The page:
By Father John Bayer
Special to The Texas Catholic
A rising pastoral topic in the church these days is the proper way to respond to those who say they are transgender. As Catholics, a good place from which to orient ourselves is Amoris laetitia by Pope Francis.
Pope Francis does not see the transgender movement positively, because it promotes “an ideology of gender that ‘denies the difference and reciprocity in nature of a man and a woman and envisages a society without sexual differences, thereby eliminating the anthropological basis of the family.” Part of our response, he says, is to emphasize that “biological sex and the socio-cultural role of sex (gender) can be distinguished but not separated” — we cannot “sunder what are inseparable aspects of reality” (56).
I called this a pastoral topic in the church, but it is obviously also a topic in society at large. Many people are unwilling to trust Pope Francis, and so they want to separate our biological sex (that is, our physical constitution according to masculine and feminine reproductive roles) and our gender (that is, the socio-cultural expression of masculinity and femininity). Sometimes they have understandable motivations. Someone may want to separate sex and gender, for example, because a psychologist claims the only way to resolve a child’s anxiety is to affirm his or her preferred gender. And who does not want to have compassion upon a child, especially one at risk of harming himself? How can we defend the truth about human sexuality with compassion in a pluralistic society? Fortunately, there are very powerful philosophical and scientific arguments showing that the most compassionate and rational response preserves the connection between our sex and our gender.
I recently read a helpful book, which I recommend to anyone called to address this issue in our polemical times: When Harry Became Sally: Responding to the Transgender Moment, by Ryan T. Anderson. In a short article like this, I cannot explore all the arguments Anderson makes about sex and gender, or all the scientific data he reports about the best therapies for persons who experience “gender dysphoria” (that is, the feeling of alienation from one’s biological sex). So, I’d like to share only one of his most powerful arguments: severing the connection between sex and gender by attempting to change genders very often ignores the real problems afflicting a patient.
In one part of the book, Anderson lets those who regretted their efforts to transition from one gender to another tell their stories. They are men and women who thought changing genders would make them happy, but instead discovered that attempting to do so only led them to ignore the psychological wounds that were the real source for their dysphoria. Many were victims of inflexible stereotypes or bullies who made them feel inadequately male or female. Some were victims of sexual abuse, isolation and personal trauma. All wished that their doctors and friends had been slower to encourage them to transition and more interested in discovering why they wanted to transition. Rather than jump immediately to dramatic social, hormonal and surgical interventions, Anderson argues the most compassionate response is to ask why our loved ones feel alienated from their bodies.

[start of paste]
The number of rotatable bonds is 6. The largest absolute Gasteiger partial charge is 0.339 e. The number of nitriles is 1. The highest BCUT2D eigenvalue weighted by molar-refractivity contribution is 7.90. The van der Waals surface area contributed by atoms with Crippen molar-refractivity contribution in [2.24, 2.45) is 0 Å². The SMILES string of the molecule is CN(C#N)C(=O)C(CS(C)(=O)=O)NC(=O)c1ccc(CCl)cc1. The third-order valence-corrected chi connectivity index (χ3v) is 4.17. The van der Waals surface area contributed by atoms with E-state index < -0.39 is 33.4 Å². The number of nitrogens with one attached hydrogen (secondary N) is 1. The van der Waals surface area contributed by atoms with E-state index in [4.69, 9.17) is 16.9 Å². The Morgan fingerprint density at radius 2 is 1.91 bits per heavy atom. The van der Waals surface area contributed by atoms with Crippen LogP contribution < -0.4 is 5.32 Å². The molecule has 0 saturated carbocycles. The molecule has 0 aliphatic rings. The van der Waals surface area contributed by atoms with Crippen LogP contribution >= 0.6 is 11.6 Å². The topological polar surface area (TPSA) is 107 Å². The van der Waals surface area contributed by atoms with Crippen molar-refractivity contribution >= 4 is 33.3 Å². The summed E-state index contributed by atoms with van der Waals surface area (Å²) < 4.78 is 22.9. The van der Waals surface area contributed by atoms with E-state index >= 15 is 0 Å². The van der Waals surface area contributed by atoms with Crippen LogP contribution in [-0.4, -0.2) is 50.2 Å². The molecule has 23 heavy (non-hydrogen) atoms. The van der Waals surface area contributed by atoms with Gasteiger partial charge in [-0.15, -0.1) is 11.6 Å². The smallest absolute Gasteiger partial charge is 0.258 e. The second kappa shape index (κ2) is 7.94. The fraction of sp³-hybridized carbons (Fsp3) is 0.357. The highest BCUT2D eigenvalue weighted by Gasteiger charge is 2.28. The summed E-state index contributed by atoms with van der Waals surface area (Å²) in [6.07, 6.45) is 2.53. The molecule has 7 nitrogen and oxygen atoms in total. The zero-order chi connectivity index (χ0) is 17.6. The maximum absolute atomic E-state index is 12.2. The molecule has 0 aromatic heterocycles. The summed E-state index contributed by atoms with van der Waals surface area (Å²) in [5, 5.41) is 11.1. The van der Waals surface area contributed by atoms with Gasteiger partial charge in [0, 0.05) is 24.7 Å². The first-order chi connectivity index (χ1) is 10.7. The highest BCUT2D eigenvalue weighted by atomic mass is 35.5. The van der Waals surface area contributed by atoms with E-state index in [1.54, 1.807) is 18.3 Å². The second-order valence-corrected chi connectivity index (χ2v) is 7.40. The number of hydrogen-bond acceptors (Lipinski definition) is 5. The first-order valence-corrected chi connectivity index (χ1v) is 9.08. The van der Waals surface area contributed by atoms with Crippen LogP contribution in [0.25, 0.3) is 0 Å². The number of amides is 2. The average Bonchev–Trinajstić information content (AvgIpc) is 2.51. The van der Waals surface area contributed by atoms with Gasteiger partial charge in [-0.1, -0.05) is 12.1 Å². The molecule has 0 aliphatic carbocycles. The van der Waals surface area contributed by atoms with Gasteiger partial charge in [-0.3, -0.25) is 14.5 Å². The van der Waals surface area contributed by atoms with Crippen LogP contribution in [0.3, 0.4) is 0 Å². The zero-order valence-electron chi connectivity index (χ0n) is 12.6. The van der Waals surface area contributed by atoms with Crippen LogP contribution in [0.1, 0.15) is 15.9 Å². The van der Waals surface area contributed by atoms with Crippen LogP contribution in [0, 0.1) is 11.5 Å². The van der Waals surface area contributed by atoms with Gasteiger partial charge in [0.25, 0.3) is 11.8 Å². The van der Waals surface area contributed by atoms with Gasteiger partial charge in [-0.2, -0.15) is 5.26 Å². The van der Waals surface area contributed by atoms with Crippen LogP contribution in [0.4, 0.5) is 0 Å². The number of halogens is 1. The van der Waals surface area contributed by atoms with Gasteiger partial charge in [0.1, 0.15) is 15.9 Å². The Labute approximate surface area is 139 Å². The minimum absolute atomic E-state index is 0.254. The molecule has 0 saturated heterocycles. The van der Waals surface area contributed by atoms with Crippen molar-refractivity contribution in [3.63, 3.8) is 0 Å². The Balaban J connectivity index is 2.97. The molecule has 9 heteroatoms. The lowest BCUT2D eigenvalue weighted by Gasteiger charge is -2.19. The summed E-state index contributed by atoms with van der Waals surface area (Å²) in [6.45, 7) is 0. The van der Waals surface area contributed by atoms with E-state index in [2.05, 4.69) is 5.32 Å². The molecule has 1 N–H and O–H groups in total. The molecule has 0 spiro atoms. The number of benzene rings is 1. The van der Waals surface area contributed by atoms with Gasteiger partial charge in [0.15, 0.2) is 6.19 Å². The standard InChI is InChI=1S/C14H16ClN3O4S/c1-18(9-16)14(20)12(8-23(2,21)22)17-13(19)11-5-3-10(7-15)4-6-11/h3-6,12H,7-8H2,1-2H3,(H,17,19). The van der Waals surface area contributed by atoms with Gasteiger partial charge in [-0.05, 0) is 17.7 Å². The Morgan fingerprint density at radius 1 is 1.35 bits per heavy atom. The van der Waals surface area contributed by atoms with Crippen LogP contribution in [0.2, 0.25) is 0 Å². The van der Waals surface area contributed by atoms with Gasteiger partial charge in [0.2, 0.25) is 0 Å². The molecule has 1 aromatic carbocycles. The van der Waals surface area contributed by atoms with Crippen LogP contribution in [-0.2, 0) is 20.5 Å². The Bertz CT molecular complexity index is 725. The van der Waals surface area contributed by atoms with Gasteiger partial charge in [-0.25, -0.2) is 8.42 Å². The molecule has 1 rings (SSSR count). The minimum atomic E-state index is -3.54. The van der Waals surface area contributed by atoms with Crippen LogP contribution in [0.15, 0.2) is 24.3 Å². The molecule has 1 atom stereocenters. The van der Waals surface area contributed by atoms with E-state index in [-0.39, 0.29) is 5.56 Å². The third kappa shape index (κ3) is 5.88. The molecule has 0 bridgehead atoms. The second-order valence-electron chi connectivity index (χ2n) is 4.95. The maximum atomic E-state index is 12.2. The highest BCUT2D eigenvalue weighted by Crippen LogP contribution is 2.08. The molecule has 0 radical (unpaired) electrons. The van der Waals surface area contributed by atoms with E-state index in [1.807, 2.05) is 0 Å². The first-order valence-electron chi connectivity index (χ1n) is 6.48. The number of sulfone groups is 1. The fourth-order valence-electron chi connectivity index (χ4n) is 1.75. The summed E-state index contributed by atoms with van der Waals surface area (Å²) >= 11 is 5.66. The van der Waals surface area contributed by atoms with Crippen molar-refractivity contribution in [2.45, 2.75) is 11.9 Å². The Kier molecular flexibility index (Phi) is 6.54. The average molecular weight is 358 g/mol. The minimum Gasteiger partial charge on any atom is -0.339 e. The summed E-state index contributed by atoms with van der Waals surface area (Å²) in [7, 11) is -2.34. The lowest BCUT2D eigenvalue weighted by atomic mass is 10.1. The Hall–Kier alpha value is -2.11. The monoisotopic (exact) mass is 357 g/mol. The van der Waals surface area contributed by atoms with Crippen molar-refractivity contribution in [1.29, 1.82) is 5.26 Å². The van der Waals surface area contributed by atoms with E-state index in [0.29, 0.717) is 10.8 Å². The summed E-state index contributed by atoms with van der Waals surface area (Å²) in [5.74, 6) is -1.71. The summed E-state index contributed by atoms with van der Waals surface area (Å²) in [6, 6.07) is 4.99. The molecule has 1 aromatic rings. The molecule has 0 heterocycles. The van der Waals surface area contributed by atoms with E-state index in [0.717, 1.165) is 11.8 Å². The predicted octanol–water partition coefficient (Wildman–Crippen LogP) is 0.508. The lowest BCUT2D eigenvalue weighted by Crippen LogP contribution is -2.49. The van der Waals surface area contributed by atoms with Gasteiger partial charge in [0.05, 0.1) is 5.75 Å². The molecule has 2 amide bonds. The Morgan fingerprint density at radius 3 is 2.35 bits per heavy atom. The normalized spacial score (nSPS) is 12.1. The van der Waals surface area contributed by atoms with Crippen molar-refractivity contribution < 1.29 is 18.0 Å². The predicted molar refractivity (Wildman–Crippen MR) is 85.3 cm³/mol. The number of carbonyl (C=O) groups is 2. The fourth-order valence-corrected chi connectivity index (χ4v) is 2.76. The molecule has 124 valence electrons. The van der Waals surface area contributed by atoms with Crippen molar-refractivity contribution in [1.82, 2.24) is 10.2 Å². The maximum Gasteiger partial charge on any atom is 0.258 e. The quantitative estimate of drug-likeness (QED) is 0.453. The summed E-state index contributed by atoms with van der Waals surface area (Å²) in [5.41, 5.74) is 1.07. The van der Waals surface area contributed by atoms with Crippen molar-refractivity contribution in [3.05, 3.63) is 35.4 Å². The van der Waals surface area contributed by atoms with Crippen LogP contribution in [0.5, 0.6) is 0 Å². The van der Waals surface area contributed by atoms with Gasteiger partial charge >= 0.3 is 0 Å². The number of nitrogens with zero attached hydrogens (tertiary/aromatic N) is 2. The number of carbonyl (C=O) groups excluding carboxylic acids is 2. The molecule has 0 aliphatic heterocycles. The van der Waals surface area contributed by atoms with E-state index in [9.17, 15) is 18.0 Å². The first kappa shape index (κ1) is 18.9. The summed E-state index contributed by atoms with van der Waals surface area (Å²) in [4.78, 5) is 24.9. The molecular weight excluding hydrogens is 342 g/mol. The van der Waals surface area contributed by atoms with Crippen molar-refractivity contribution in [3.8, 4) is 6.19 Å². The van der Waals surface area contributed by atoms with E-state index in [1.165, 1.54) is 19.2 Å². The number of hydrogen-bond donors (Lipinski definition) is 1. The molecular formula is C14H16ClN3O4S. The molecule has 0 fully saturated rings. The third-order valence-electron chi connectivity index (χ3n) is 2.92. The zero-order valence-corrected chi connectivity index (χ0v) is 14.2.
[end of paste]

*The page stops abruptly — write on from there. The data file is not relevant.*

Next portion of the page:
In another chapter, Anderson reports that between 80 and 95 percent of children with gender dysphoria eventually reconcile themselves with their biological sex during puberty (assuming their puberty is not arrested by hormonal interventions). According to clinical research, one reason this happens to the overwhelming majority is that children who claim to be transgender are often reacting because of urgent social or relational concerns, and not because of a precocious metaphysical conviction about their gender. Other factors can predispose a child to transgender feelings as well. Should we not search for their true concerns, rather than subject these children to all the known and unknown negative consequences of social, hormonal and surgical transitioning?
I cannot imagine the pain experienced by those who feel alienated from their bodies in this way. Anderson’s book is filled with data arguing that the most compassionate response is to help them to reconcile with their bodies. The Gospel can promote this reconciliation. For God has a wonderful plan for our bodies, whether big or small, strong or weak, shapely or not. And among the “many rooms” he has prepared for us (Jn 14:2), there are plenty for girls who do not like dolls and boys who like to bake, along with so many other varied personalities. Finally, through his incarnate Son and their common Spirit, the Father promises to make right all our stories — no matter what has happened to us — and to integrate our bodies, minds and spirits into a single ray of love shining into eternity.
Father John Bayer, O.Cist., is a theologian and monk at the Cistercian Abbey of Our Lady of Dallas in Irving. His column appears occasionally in The Texas Catholic.